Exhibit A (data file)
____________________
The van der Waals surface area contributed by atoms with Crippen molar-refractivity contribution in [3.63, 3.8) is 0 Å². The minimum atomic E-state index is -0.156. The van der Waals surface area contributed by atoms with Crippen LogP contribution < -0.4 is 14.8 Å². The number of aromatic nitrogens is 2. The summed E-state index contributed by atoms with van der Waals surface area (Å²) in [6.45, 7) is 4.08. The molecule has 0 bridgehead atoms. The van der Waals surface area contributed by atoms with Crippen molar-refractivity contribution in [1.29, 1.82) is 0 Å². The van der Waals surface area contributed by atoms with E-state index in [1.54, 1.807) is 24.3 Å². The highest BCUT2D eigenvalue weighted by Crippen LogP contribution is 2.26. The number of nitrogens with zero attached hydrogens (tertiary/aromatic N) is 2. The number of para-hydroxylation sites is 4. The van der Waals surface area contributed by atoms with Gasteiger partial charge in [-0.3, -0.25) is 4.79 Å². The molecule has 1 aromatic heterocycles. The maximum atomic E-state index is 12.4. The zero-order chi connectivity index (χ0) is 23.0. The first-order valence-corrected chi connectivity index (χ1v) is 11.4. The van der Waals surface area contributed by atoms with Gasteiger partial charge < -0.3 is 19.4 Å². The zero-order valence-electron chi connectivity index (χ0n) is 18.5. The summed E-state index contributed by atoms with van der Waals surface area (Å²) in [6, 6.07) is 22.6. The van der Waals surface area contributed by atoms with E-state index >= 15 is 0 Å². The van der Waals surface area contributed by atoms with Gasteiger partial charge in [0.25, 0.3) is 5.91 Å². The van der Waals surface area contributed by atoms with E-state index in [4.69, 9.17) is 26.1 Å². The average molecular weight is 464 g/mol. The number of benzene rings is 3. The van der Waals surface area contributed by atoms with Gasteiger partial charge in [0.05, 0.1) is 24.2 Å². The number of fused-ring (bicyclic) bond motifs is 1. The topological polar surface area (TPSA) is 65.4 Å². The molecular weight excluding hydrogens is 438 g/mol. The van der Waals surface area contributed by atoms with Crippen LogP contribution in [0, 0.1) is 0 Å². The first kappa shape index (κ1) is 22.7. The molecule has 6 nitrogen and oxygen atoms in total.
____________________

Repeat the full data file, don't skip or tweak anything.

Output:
The van der Waals surface area contributed by atoms with Crippen molar-refractivity contribution in [3.63, 3.8) is 0 Å². The minimum atomic E-state index is -0.156. The van der Waals surface area contributed by atoms with Crippen LogP contribution < -0.4 is 14.8 Å². The number of aromatic nitrogens is 2. The summed E-state index contributed by atoms with van der Waals surface area (Å²) in [6.45, 7) is 4.08. The molecule has 0 bridgehead atoms. The van der Waals surface area contributed by atoms with Crippen molar-refractivity contribution in [1.29, 1.82) is 0 Å². The van der Waals surface area contributed by atoms with E-state index in [1.54, 1.807) is 24.3 Å². The highest BCUT2D eigenvalue weighted by Crippen LogP contribution is 2.26. The number of nitrogens with zero attached hydrogens (tertiary/aromatic N) is 2. The number of para-hydroxylation sites is 4. The van der Waals surface area contributed by atoms with Gasteiger partial charge in [-0.3, -0.25) is 4.79 Å². The molecule has 1 aromatic heterocycles. The maximum atomic E-state index is 12.4. The zero-order chi connectivity index (χ0) is 23.0. The first-order valence-corrected chi connectivity index (χ1v) is 11.4. The van der Waals surface area contributed by atoms with Gasteiger partial charge < -0.3 is 19.4 Å². The zero-order valence-electron chi connectivity index (χ0n) is 18.5. The summed E-state index contributed by atoms with van der Waals surface area (Å²) in [6, 6.07) is 22.6. The van der Waals surface area contributed by atoms with E-state index >= 15 is 0 Å². The van der Waals surface area contributed by atoms with Gasteiger partial charge in [0.25, 0.3) is 5.91 Å². The van der Waals surface area contributed by atoms with E-state index in [4.69, 9.17) is 26.1 Å². The average molecular weight is 464 g/mol. The number of benzene rings is 3. The van der Waals surface area contributed by atoms with Gasteiger partial charge in [0.05, 0.1) is 24.2 Å². The number of fused-ring (bicyclic) bond motifs is 1. The topological polar surface area (TPSA) is 65.4 Å². The molecular weight excluding hydrogens is 438 g/mol. The van der Waals surface area contributed by atoms with Crippen LogP contribution in [0, 0.1) is 0 Å². The first kappa shape index (κ1) is 22.7. The molecule has 6 nitrogen and oxygen atoms in total.